Youth Culture Window

Kids Wear the Pants

Every generation grieves when their fashion trends grow extinct. Boomers mourn the loss of their bellbottoms and Gen X misses their tapered Jordache jeans. But for Gen Y, the most endangered species might just be anything affordable!

Most teens now want designer fashions, but parents are finding that ‘runway’ clothing has run-away prices.

For the past few years, millions of teens have offered their bodies as walking billboards for clothing firms such as Abercrombie and Fitch, Hollister, and Aeropostale. These fashion lines have been a hit with kids because they’re stylish, and a hit with parents because they’re relatively inexpensive. But today’s top shelf fashion that is marketed to teens and tweens is anything but affordable.

The New Faces in Fashion
Lots of new brands are surfacing to satisfy young people’s insatiable desire to be clad in designer apparel. Lines such as Dooney & Bourke, Chanel, Coach, True Religion, and 7 For All Mankind, (to name a few) will help teens and pre-teens look just like the celebrities for whom the clothes were designed…for a fee, of course. Unlike the $40 pair of jeans of the past, the average price tag on these pants starts at $150…and that’s a cheap pair!

For example, True Religion’s T-shirts for guys are $66 a piece and their hoodies go for $224, while Mankind’s cargo shorts are $136. Girls headed to the beach this Spring Break can swing by Baby Phatand grab a bikini for $104. But, don’t forget to accessorize! Handbags are available from Coach, if girls have $598 to spare. With those kinds of prices, girls won’t be storing any money in them.

While most of these new fashions only differ from their predecessors in price, others are aiming at creating a new look altogether. Don’t expect much fabric in some of the garments, especially those meant for girls. In one of the greatest understatements in marketing history, Gilly Hicks, a branch of A&F, confesses on their website that, “our site shows a lot of skin,” thus visitors must register for age verification. Danielle de Marne of Scoop NYC caters to women with “body confidence.” When it comes to fashion she claims, “Nothing is off-limits anymore.”

What’s Causing The Craze?
There are lots of factors involved in deciding which brand is “in” and media is one of the biggest. Shows like “What Not To Wear,” “America’s Next Top Model,” and “Project Runway,” keep the focus on fashion. Even shows like “American Idol,” (which pulls in 60 million viewers each week!) is making a dent on the fashion world. In January of 2008, Lyric Culture announced its line of clothing targeted at tweens called LYRIX. The brand will be based on the music of American Idol and centers on “personalizing musical expression through fashion.”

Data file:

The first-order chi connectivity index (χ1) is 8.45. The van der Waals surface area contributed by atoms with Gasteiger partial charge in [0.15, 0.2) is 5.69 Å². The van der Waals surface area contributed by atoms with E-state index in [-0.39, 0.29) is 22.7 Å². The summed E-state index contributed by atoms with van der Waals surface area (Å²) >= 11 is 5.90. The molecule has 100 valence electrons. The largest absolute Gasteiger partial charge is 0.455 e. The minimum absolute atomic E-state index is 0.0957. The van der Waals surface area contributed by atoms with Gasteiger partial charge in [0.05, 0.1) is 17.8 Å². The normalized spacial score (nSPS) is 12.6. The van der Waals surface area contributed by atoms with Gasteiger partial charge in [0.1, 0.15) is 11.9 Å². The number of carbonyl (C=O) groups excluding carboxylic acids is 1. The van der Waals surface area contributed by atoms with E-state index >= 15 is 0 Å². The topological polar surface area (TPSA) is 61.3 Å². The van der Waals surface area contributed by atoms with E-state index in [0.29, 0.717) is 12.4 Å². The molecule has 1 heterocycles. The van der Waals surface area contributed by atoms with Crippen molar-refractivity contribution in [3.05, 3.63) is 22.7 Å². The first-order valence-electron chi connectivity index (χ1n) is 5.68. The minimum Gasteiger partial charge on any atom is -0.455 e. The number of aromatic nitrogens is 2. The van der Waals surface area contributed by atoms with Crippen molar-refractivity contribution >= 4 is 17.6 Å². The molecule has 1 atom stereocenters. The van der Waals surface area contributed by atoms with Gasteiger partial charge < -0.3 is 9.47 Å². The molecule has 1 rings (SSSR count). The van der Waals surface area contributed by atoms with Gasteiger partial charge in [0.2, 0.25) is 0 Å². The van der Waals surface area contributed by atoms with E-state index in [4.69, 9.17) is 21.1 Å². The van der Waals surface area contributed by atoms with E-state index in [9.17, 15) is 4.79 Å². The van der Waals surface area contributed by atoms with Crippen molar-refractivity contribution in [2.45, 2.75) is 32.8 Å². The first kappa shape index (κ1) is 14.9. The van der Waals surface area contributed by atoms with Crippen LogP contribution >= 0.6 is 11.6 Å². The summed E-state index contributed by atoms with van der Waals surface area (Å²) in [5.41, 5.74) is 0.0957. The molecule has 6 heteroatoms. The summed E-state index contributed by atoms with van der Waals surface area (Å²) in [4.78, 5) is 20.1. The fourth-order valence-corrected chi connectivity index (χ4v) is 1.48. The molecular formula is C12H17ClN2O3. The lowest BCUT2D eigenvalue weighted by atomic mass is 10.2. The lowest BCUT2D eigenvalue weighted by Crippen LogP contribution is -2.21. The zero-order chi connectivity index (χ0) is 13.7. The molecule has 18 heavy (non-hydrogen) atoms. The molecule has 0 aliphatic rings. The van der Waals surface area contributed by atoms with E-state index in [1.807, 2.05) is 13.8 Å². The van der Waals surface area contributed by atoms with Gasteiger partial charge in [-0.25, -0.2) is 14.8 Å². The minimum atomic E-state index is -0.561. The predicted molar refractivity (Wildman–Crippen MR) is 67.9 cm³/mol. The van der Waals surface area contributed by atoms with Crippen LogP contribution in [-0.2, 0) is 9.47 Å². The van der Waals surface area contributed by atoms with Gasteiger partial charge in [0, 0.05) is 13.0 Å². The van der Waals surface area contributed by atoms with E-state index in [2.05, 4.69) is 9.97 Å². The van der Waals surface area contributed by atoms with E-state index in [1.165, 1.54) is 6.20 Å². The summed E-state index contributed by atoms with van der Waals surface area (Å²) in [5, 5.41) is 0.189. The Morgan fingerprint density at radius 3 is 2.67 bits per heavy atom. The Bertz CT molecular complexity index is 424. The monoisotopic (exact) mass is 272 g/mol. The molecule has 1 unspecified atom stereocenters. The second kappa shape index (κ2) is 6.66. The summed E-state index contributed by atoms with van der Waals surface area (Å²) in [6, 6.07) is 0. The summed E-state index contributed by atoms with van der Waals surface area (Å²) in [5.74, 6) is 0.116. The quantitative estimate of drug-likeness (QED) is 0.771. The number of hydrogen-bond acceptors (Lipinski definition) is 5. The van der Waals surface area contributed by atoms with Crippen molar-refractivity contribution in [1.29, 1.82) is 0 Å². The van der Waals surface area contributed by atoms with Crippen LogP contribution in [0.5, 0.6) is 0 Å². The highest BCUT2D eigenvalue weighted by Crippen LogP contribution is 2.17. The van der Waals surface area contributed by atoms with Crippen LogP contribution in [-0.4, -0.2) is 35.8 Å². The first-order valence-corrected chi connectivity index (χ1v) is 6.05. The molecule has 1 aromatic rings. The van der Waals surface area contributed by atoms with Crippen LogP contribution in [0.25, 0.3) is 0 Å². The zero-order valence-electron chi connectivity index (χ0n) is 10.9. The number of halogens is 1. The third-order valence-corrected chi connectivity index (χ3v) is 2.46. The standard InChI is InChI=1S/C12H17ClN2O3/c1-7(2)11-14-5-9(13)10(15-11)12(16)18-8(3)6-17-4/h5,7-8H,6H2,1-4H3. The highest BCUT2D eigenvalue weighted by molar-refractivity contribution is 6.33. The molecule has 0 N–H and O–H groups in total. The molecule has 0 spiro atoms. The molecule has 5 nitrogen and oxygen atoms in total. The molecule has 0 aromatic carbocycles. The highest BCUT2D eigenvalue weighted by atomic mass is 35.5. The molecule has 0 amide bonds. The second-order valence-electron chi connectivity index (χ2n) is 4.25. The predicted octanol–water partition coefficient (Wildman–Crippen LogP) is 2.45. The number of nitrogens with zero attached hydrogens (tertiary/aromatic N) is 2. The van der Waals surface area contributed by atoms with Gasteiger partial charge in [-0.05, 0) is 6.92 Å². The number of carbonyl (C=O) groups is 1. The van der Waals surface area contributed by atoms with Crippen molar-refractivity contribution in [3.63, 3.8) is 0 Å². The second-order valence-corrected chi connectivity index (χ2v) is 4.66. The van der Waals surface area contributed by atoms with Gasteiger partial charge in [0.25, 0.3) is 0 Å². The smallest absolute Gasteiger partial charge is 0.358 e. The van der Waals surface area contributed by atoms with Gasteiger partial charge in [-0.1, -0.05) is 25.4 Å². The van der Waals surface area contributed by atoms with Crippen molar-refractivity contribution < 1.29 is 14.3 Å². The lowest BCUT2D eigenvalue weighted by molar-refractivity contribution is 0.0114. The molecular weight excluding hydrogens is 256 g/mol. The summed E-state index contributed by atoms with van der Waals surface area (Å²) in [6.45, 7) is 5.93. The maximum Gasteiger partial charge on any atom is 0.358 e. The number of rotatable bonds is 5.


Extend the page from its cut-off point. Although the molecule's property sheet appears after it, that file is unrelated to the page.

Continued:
Celebs also play a major role. Glossy pics of “A-list’ers” sporting a designer’s latest garment in magazines and advertisements, tends to catch kids’ attention. Whole television programs are dedicated to fashion found on the Red Carpet. And don’t forget that many celebs have their own line of fashion and merchandise available for their fans. Hilary Duff and The Olsen twins each have a line of clothing, with the Twins promising a dress “that will make all the boys stare.” And now “Fallout Boy’s” bassist Pete Wentz has launched a new line for Nordstrom. (NOTE: He makes no promises about boys staring.) 

And finally, there’s good old fashioned materialism at play. Shows like MTV’s “My Super Sweet Sixteen” and “Cribs” show the lavish lifestyles that America’s upper class is used to. “There’s an expectation that [teens] deserve luxury now—it’s not something you wait for and earn,” says James Chung, president of Reach Advisors. He labels this group “the prematurely affluent generation.”

How Can Teens Afford These Fashions?
They can’t…that’s where parents come in.

Resource Interactive finds that young adults influence 88% of household apparel purchases. (So, if you thought moms and daughters were beginning to dress alike, you were right.) That’s a huge number, but not necessarily a surprising one. Remember, Gen Y (13-29 year-olds) knows what’s available and does their price checking online, and mom and dad know it. Kids waive their “consumer consultation fees” in exchange for parents’ promise to buy the hottest brands…and then share! As a matter of fact, NPD Group analysts report that young adults tagging along on mom’s shopping sprees has increased 8% over the last three years.

Has American Eagle flew the coop and Old Navy sailed into the sunset?
No, these brands aren’t going anywhere. For every “have” there are hundreds of “have nots.” You can play a very important role in the lives of your students as they navigate fashion, its cost, and its impact on their self-esteem.

The Bible actually has a lot to say about clothing, especially as it relates to materialism and comparison to others. There are plenty of teachable moments when it comes to the clothing choices of young people. Our web site at The Source for Youth Ministry even has a few ideas on how to use clothing to teach choices and to help others.

Too many young people can’t see past their clothes. Seize the information associated with these new trends to continue making an impact on their lives in accordance with the Gospel.

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David R. Smith

David R. Smith is the author of several books including Christianity... It's Like This and speaks to parents and leaders across the U.S. David is a 15-year youth ministry veteran, now a senior pastor, who specializes in sharing the gospel, and equipping others do the same. David provides free resources to anyone who works with teenagers on his website, David resides with his wife and son in Tampa, Florida.

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